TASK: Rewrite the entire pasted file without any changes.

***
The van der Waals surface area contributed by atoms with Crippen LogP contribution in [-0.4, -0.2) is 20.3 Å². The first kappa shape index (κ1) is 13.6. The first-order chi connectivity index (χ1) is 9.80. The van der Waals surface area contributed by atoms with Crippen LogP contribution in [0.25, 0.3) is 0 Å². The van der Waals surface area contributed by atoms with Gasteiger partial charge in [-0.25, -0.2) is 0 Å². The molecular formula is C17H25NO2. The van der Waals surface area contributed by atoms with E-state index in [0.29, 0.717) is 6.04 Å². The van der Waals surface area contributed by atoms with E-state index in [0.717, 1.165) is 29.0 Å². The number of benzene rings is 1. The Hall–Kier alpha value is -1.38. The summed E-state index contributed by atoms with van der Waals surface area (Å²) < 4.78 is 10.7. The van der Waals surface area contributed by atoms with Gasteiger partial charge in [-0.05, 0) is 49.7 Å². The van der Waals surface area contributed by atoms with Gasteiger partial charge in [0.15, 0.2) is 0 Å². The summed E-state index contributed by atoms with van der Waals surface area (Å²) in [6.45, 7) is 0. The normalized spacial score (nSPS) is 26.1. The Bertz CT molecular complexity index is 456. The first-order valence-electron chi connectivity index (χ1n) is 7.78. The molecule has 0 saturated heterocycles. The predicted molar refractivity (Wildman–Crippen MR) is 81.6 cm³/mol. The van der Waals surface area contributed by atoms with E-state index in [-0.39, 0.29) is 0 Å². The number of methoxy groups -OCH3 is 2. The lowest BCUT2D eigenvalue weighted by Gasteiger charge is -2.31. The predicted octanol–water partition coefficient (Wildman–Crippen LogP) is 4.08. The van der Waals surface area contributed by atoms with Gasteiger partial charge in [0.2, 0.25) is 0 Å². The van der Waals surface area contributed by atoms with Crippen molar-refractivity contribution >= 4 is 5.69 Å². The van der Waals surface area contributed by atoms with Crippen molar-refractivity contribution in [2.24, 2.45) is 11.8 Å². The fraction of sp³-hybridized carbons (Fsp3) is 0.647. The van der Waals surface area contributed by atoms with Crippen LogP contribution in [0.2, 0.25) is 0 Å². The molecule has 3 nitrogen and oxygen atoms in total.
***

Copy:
The van der Waals surface area contributed by atoms with Crippen LogP contribution in [-0.4, -0.2) is 20.3 Å². The first kappa shape index (κ1) is 13.6. The first-order chi connectivity index (χ1) is 9.80. The van der Waals surface area contributed by atoms with Crippen LogP contribution in [0.25, 0.3) is 0 Å². The van der Waals surface area contributed by atoms with Gasteiger partial charge in [-0.25, -0.2) is 0 Å². The molecular formula is C17H25NO2. The van der Waals surface area contributed by atoms with E-state index in [0.29, 0.717) is 6.04 Å². The van der Waals surface area contributed by atoms with E-state index in [0.717, 1.165) is 29.0 Å². The number of benzene rings is 1. The Hall–Kier alpha value is -1.38. The summed E-state index contributed by atoms with van der Waals surface area (Å²) < 4.78 is 10.7. The van der Waals surface area contributed by atoms with Gasteiger partial charge in [-0.05, 0) is 49.7 Å². The van der Waals surface area contributed by atoms with Gasteiger partial charge in [0.15, 0.2) is 0 Å². The summed E-state index contributed by atoms with van der Waals surface area (Å²) in [6.45, 7) is 0. The normalized spacial score (nSPS) is 26.1. The Bertz CT molecular complexity index is 456. The first-order valence-electron chi connectivity index (χ1n) is 7.78. The molecule has 0 saturated heterocycles. The predicted molar refractivity (Wildman–Crippen MR) is 81.6 cm³/mol. The van der Waals surface area contributed by atoms with E-state index in [-0.39, 0.29) is 0 Å². The number of methoxy groups -OCH3 is 2. The lowest BCUT2D eigenvalue weighted by Gasteiger charge is -2.31. The predicted octanol–water partition coefficient (Wildman–Crippen LogP) is 4.08. The van der Waals surface area contributed by atoms with Gasteiger partial charge in [0.2, 0.25) is 0 Å². The van der Waals surface area contributed by atoms with Crippen molar-refractivity contribution >= 4 is 5.69 Å². The van der Waals surface area contributed by atoms with Crippen molar-refractivity contribution in [2.24, 2.45) is 11.8 Å². The fraction of sp³-hybridized carbons (Fsp3) is 0.647. The van der Waals surface area contributed by atoms with Crippen LogP contribution in [0.2, 0.25) is 0 Å². The molecule has 3 nitrogen and oxygen atoms in total.